Tirupur: The textile industrialists are worried that the sudden rise in cotton price might slowdown the already dull apparel busines. 

“While the cotton price reduced by around Rs 3,500 in 100 days, it increased Rs 2,000 in the past 10 days and now stands at Rs 42,000 per candy. When the marketing year (October 2018 to September 2019) started, the price opened up at Rs 46,500, which was Rs 8,000 more than the opening price of the last year,” said Prabhu Dhamodharan, secretary of Indian Texpreneurs Federation. 

“We learned that many ginning factories in Telangana and Gujarat have stopped their operation as the cotton production has gone down. So, arrival of the cotton bales to Tamil Nadu markets has decreased, and resulted in sudden increase of the cotton price, which has shocked the industrialists,” Dhamodharan said. “The inflation has already increased price of warp yarn by Rs 6-7 per kg, and soon, hosiery yarn price will also go up, and subsequently, increasing prices of garments,” he added. 

S Govindappan, vice-president of the South India Hosiery Manufacturers Association (SIHMA) said, “The domestic hosiery market has been already reeling under pressure, and it would be further slowing down due to general elections. If the cotton price continues to shoot up, it will directly affect the hosiery manufacturers.”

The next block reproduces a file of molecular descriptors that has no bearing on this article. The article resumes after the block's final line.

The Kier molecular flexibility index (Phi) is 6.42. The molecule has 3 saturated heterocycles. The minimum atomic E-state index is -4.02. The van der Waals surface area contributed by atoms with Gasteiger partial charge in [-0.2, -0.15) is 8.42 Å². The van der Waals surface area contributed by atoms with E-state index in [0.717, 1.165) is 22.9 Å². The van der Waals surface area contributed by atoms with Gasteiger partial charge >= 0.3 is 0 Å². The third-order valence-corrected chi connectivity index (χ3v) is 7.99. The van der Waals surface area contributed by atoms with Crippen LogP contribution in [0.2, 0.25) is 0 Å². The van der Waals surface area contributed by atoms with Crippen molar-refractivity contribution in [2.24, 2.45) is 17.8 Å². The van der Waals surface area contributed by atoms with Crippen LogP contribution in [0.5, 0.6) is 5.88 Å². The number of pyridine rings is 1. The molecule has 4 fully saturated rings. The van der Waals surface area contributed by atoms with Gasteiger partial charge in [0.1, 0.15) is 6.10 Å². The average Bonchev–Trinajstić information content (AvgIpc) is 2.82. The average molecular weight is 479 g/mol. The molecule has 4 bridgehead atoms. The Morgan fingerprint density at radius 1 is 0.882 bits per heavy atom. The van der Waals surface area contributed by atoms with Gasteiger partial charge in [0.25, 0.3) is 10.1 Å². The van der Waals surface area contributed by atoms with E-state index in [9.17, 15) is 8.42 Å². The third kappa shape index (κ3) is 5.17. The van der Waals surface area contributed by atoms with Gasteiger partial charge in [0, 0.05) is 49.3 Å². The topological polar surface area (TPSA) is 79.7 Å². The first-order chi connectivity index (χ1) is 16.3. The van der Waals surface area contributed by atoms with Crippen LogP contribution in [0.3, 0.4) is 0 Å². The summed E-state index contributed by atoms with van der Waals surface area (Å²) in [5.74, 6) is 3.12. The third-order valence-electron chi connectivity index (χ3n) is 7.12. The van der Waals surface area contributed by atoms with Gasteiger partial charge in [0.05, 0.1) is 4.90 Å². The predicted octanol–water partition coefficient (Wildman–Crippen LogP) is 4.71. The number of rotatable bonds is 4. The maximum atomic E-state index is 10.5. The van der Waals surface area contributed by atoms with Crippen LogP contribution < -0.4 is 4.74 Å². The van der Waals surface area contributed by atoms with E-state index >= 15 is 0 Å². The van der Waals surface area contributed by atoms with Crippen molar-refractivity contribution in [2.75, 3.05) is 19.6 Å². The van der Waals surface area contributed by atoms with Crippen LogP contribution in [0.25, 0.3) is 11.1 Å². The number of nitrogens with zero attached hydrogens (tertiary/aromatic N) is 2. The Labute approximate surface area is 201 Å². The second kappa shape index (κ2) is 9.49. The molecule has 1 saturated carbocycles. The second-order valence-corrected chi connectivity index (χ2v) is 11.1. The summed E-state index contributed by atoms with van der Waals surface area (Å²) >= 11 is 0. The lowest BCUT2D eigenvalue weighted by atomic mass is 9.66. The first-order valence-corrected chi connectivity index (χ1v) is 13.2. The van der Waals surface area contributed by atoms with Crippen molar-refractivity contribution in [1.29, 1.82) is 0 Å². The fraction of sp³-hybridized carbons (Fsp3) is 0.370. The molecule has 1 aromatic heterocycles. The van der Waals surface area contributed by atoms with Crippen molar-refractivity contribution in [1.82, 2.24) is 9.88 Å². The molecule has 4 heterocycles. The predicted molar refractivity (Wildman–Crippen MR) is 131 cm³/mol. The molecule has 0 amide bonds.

“The cotton corporation of India should safeguard interests of both farmers and industrialists. It should ensure that there is no interception from traders in the cotton trade, but in reality, the traders are manipulating the market and paving the way for price rise. The government should intervene and take steps to regulate the price,” Govindappan added.

Dhamodharan said, “The Indian Texpreneurs Federation would not ask the government to stop exports or imports of the cotton. But it should take concrete steps in increasing cotton production. While in many countries, a hectare yield 1,400kg of cotton, in India the yield is only around 500kg of cotton per hectare.”

Besides, unscientific data collection on cotton production is a bane. “The government should work on these two issues to ensure sufficient cotton supply to local market, which would help cotton sales at reasonable prices,” he added.

Published On : 15-03-2019

Source : Times of India

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